Though Beyoncé is most commonly associated with appearing “flawless,” the singer’s latest business venture, WTRMLN WTR, will incorporate “ugly fruit” in its product.

Fresh on the heels of Lemonade—the artist’s latest, surprise visual album—Beyoncé fans might have been expecting something a bit more citrus-flavored from the pop star. The drink will include some organic lemon juice, but the lion’s share of liquid comes from “waste melons”—blemished produce that otherwise would have been discarded.

“I invested in WTRMLN WTR because it’s the future of clean, natural hydration; as partners, we share a simple mission to deliver accessible wellness to the world," Beyoncé said in a press release. While lemons are taking center stage right now, Beyoncé famously sang that she'd been "drinking watermelon" in 2013's "Drunk in Love." “This is more than an investment in a brand, it’s an investment in female leaders, fitness, American farmers, and the health of people and our planet.”

For years there’s been a growing movement in America to rebrand ugly produce as a means of combating food waste (according to a 2012 Washington Post article, the U.S. wastes $165 billion in food each year). The idea is that aesthetically challenged fruits and vegetables taste just as good their perfectly round counterparts—and are available at a cheaper price. A report from NPR last month suggests that marred fruit might also be a greater source of nutrients.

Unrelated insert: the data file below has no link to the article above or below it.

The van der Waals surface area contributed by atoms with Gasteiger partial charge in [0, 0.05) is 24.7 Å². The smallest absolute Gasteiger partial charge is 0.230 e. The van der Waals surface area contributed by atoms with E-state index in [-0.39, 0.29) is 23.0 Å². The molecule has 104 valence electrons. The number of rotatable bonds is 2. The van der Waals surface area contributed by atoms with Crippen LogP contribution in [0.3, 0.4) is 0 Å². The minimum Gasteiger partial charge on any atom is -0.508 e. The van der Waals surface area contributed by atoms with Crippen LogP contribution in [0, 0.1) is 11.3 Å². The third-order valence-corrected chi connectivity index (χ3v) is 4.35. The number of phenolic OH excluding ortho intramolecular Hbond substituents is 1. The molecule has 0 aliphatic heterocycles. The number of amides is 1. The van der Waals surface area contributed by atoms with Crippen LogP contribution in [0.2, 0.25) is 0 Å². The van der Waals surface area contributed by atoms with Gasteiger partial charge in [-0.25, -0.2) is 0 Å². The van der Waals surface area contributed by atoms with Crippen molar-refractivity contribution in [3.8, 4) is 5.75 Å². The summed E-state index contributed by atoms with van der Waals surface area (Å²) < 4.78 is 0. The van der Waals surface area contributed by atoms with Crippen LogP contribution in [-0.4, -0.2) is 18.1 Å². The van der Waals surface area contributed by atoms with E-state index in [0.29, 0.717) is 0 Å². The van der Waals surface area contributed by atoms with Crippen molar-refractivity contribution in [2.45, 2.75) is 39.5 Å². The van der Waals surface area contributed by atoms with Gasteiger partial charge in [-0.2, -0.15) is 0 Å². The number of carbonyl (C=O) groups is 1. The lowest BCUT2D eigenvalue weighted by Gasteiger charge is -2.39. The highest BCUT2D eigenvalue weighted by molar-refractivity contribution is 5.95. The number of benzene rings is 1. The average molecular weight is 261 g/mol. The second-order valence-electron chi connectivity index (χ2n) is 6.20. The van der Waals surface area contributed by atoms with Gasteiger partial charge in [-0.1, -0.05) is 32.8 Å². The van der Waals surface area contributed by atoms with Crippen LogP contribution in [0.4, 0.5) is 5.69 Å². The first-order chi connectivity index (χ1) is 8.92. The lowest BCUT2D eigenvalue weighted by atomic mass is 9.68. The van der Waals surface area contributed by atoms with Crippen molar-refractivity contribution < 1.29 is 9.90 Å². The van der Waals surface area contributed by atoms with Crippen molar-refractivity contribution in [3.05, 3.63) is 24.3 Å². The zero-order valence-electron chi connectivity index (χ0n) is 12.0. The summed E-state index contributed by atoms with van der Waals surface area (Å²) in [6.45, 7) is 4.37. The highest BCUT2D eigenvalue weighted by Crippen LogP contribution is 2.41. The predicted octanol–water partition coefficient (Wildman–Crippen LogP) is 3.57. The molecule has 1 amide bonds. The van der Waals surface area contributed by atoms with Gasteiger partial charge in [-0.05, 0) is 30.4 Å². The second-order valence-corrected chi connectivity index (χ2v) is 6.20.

“Ugly fruits actually bear the visible scars of their successful battles — dimpled or scarred where they fought off a biting or gnawing insect or surface infection,” the article reads. “Next time you hesitate over a flawed fruit, remember that it may be a hardy survivor bearing hidden nutritive gifts.”

While Beyoncé​ is the first major celebrity to embrace the ugly fruit trend, chefs have been championing the movement for years. Most notably, Blue Hill's Dan Barber created a community called wastED, which seeks to bring chefs, farmers, fishermen, distributors, processors, producers, designers and retailers together to "reconceive 'waste' that occurs at every link in the food chain.​"

In 2015, First We Feast brought Mario Batali and Dogfish Head's Sam Calagione​ together to make beer from food waste and discuss Barber's wastED movement.